In China, children are now prohibited from entering three very different types of establishments: nightclubs, Internet cafes, and Christian churches.
In apparent violation of the country’s constitution, and in direct violation of the United Nations’ Universal Declaration of Human Rights, the Chinese government has implemented a previously reported plan to ban children from going to Christian churches. The ban reportedly went into effect Feb. 1.
Pastors and priests alike have been instructed to place signs at the doors of their churches that declare children are banned from attending services, even if they are escorted by their parents. According to one published account, the signs read:
“Minors receiving religious education and formation too early in churches would seriously affect the normal implementation of the education system and keeps them from developing a correct worldview and set of values.”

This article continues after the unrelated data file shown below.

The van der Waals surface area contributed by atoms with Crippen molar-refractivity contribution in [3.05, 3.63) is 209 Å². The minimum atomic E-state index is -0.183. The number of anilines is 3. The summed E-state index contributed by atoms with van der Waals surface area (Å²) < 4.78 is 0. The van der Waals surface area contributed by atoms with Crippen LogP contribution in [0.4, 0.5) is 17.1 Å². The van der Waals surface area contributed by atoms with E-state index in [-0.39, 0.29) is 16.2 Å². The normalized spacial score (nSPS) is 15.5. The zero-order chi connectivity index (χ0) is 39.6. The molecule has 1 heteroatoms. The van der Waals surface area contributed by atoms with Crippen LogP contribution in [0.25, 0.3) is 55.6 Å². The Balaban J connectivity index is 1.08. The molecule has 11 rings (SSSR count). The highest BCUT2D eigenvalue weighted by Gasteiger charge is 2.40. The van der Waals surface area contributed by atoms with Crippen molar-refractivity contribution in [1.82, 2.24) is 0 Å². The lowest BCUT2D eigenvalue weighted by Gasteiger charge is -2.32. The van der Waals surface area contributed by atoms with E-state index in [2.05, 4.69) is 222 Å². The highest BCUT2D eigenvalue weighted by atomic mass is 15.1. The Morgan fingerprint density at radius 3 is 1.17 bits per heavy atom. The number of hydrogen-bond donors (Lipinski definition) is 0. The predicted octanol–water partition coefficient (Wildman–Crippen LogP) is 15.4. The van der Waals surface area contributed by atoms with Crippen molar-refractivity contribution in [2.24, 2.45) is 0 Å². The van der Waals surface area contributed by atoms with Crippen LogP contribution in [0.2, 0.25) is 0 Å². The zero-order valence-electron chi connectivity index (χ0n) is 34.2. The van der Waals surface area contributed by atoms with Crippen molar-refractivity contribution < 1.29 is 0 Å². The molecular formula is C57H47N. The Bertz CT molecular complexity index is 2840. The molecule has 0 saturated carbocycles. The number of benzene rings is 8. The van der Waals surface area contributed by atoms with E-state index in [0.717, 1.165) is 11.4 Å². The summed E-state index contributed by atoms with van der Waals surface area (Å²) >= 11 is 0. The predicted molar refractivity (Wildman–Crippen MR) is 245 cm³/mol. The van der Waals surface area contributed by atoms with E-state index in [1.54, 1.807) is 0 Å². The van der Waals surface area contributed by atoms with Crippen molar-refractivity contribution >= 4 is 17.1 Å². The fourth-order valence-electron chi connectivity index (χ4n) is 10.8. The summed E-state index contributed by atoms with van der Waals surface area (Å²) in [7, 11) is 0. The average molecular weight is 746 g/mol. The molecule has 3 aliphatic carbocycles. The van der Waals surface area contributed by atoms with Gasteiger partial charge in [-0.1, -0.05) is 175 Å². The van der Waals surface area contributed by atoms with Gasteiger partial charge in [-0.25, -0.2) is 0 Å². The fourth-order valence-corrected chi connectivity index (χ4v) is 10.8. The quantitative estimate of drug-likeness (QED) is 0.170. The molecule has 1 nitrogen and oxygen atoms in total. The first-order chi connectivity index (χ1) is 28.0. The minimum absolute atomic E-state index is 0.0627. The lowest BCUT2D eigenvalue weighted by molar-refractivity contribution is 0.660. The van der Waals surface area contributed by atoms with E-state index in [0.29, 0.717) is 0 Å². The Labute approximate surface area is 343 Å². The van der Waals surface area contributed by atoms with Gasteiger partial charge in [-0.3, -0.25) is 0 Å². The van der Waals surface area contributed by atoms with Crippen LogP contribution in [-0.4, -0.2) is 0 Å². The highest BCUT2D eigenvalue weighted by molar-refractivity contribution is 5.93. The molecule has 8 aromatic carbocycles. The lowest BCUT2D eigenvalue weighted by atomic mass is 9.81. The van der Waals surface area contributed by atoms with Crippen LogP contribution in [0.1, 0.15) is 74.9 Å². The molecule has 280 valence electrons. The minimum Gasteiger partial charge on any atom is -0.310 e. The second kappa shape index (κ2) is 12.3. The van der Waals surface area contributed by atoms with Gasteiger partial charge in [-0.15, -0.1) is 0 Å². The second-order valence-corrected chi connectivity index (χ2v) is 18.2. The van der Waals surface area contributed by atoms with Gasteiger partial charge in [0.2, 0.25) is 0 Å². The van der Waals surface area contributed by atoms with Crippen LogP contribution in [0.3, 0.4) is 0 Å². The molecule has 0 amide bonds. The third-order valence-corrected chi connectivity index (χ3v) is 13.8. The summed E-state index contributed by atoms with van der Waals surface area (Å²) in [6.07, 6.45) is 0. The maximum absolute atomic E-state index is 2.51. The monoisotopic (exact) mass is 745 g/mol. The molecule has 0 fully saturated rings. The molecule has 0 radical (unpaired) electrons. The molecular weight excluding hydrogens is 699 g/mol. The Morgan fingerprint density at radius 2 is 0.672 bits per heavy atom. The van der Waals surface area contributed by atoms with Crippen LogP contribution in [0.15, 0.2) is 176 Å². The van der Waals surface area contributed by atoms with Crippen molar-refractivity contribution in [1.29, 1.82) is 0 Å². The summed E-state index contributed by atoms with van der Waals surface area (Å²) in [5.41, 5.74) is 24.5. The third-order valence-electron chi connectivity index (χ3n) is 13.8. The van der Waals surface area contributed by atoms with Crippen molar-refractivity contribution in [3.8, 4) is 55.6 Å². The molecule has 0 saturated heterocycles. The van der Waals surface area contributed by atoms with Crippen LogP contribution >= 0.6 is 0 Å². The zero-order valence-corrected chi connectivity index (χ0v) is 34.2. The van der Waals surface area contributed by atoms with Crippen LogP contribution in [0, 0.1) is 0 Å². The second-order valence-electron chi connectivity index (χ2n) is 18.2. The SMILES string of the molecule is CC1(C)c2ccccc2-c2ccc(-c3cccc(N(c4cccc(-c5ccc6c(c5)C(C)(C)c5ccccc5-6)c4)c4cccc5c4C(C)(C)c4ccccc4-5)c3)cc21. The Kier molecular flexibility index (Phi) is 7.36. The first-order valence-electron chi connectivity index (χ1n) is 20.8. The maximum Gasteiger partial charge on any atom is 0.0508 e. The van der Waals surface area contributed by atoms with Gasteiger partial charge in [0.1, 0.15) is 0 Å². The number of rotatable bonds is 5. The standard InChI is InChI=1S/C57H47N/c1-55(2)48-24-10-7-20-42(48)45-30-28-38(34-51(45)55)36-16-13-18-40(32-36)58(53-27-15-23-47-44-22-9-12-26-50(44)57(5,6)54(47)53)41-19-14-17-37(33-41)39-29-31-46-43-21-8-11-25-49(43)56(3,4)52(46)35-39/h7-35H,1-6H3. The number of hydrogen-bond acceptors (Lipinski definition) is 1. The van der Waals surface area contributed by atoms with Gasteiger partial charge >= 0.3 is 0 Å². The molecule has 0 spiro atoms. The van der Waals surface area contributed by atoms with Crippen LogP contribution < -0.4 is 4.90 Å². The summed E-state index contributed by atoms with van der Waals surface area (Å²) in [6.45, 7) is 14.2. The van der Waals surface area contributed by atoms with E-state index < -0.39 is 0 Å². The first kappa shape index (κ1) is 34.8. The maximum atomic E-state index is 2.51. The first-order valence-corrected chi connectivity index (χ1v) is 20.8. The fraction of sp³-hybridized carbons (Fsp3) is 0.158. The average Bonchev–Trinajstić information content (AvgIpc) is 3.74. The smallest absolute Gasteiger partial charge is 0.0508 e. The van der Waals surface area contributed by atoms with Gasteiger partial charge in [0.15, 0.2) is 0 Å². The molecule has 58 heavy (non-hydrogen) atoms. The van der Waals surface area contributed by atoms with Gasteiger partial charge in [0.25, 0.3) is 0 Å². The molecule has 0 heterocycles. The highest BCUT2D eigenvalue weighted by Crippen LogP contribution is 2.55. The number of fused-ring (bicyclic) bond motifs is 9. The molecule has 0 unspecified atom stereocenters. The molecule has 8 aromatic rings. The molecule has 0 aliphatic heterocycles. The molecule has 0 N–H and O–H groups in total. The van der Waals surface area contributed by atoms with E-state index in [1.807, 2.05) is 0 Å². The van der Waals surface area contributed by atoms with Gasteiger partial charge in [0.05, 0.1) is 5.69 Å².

Many of the churches in the country are operated under the state-controlled Chinese Patriotic Catholic Association, which was established in 1957 to place them under government monitoring and control. Meanwhile, the government-controlled Three-Self Patriotic Church oversees most of the Protestant churches in China.
Furthermore, all religious sites must now be registered with the government, and their activities are closely monitored.
Crosses and banners with scripture messages are forbidden.
Many devout Christians have, in recent years, turned to underground “house churches,” but the government is now cracking down on those, as well. Religious services may not be held in unregistered locations, and non-registered clergymen are prohibited from host services.
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